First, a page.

Takeaways
    Chronic absenteeism is a significant problem in public schools, with at least a third of students considered chronically absent.The COVID-19 pandemic has worsened the issue of chronic absenteeism and led to declining enrollment in public schools.The structure and lack of engagement in the education system, along with rigid curriculum and lack of flexibility, contribute to chronic absenteeism.Teachers' burnout and disengagement, as well as the lack of emotional intelligence and connection with students, also play a role in chronic absenteeism.Efforts to address chronic absenteeism include improving school culture, providing accessible childcare, and allowing teachers more autonomy and creativity in the classroom. The public school system is broken, leading to chronic absenteeism and a lack of trust in the system.The education system needs a complete overhaul, including changes in teaching methods, curriculum, and evaluation systems.The emphasis on inquiry-based learning and Common Core has led to boredom and disengagement among students.There is a need to redefine the goal of education in 2023 and shift from survival to improvement.

    • 49 min

Customer Reviews

4.7 out of 5
7 Ratings

7 Ratings

Carla she/her ,

Truth in Teaching

These guys are amazing. They share what is going on in the classrooms across the U.S. It’s great info for parents, current teachers and teachers who have already transitioned and need confirmation they made the right decision.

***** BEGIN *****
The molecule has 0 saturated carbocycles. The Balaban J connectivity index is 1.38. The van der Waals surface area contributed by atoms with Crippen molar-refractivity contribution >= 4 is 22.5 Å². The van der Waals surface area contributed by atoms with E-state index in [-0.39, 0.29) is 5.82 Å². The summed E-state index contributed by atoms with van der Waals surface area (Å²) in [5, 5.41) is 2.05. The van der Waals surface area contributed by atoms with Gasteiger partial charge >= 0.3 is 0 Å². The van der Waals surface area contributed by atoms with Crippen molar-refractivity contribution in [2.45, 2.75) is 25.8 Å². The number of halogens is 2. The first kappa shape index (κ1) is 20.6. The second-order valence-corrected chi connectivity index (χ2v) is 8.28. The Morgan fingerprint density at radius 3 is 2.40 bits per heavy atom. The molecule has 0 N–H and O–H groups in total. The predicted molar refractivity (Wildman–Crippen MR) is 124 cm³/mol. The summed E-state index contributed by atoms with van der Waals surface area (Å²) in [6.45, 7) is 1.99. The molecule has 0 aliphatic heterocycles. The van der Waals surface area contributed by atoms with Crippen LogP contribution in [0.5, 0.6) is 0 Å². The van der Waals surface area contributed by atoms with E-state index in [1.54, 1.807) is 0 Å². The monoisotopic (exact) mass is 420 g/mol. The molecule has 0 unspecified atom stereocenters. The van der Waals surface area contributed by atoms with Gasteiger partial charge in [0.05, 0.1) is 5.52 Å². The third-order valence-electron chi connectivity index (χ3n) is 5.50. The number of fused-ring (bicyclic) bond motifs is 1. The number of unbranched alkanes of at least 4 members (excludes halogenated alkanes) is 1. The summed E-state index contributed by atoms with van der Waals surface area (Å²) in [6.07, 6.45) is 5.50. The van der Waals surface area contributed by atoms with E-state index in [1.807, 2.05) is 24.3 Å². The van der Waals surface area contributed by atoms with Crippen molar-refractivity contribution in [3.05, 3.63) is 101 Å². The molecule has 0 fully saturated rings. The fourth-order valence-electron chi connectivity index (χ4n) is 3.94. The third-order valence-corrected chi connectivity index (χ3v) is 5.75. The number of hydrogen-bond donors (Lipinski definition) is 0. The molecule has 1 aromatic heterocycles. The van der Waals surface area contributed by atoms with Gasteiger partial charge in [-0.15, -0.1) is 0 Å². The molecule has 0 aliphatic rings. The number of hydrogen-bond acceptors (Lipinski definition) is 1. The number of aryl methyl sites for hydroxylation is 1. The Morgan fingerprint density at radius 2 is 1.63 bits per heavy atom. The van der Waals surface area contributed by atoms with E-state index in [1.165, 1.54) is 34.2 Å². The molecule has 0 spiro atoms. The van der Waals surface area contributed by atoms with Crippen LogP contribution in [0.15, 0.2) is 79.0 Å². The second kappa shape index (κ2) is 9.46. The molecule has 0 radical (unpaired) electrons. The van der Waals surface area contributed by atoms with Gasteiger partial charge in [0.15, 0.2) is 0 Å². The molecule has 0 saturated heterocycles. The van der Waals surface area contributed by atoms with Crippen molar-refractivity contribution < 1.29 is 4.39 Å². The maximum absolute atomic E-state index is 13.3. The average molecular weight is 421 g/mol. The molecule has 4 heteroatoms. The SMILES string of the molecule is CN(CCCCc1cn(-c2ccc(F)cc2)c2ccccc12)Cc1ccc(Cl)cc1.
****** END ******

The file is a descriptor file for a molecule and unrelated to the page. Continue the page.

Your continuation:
Honest guys giving honest feedback.

mkphinney ,

Truly breaking 4th wall

Grateful that they talk about the things that teachers feel like they can’t talk about, because something will happen to them. It is an extremely toxic environment from the top and from the bottom. And teachers are the scapegoat. The psychological toll that it has taken on me is something I can’t even begin to express. That’s why I had to leave. We won’t be able to save education until we put teachers and students at the center of it. And make politicians and administrator stand on the sidelines. They actually don’t know what works for kids and teachers. They know what works for them. That’s the problem.

Lisajswim ,

Spot On with Outdated Scheduling

Thank you for bringing this conversation to the forefront on how education scheduling is outdated. I feel when teachers bring up ideas of change, it’s the thought that teachers want the ‘easy route’. But they are professionals who see the need to change in the best interest of the child or young adult. Please continue these conversations.